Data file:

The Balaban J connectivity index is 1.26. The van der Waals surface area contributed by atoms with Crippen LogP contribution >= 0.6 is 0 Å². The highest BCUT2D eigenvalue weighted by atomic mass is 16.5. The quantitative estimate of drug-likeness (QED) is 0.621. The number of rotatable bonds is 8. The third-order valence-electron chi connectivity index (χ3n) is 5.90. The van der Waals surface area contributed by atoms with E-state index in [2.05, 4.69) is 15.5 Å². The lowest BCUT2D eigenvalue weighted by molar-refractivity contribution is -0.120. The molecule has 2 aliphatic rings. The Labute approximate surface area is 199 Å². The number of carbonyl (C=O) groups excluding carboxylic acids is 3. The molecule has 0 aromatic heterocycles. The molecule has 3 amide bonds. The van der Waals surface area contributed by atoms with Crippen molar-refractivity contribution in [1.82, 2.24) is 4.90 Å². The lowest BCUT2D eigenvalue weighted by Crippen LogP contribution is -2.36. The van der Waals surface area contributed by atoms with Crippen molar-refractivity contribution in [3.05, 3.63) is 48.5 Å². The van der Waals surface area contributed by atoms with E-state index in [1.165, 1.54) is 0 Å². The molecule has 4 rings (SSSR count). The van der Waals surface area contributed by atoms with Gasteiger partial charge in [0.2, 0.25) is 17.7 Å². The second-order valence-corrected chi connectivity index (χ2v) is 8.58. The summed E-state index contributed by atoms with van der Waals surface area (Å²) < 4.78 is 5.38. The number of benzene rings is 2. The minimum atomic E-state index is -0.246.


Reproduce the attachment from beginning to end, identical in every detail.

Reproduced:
The Balaban J connectivity index is 1.26. The van der Waals surface area contributed by atoms with Crippen LogP contribution >= 0.6 is 0 Å². The highest BCUT2D eigenvalue weighted by atomic mass is 16.5. The quantitative estimate of drug-likeness (QED) is 0.621. The number of rotatable bonds is 8. The third-order valence-electron chi connectivity index (χ3n) is 5.90. The van der Waals surface area contributed by atoms with E-state index in [2.05, 4.69) is 15.5 Å². The lowest BCUT2D eigenvalue weighted by molar-refractivity contribution is -0.120. The molecule has 2 aliphatic rings. The Labute approximate surface area is 199 Å². The number of carbonyl (C=O) groups excluding carboxylic acids is 3. The molecule has 0 aromatic heterocycles. The molecule has 3 amide bonds. The van der Waals surface area contributed by atoms with Crippen molar-refractivity contribution in [1.82, 2.24) is 4.90 Å². The lowest BCUT2D eigenvalue weighted by Crippen LogP contribution is -2.36. The van der Waals surface area contributed by atoms with Crippen molar-refractivity contribution in [3.05, 3.63) is 48.5 Å². The van der Waals surface area contributed by atoms with E-state index in [1.165, 1.54) is 0 Å². The molecule has 4 rings (SSSR count). The van der Waals surface area contributed by atoms with Gasteiger partial charge in [0.2, 0.25) is 17.7 Å². The second-order valence-corrected chi connectivity index (χ2v) is 8.58. The summed E-state index contributed by atoms with van der Waals surface area (Å²) < 4.78 is 5.38. The number of benzene rings is 2. The minimum atomic E-state index is -0.246.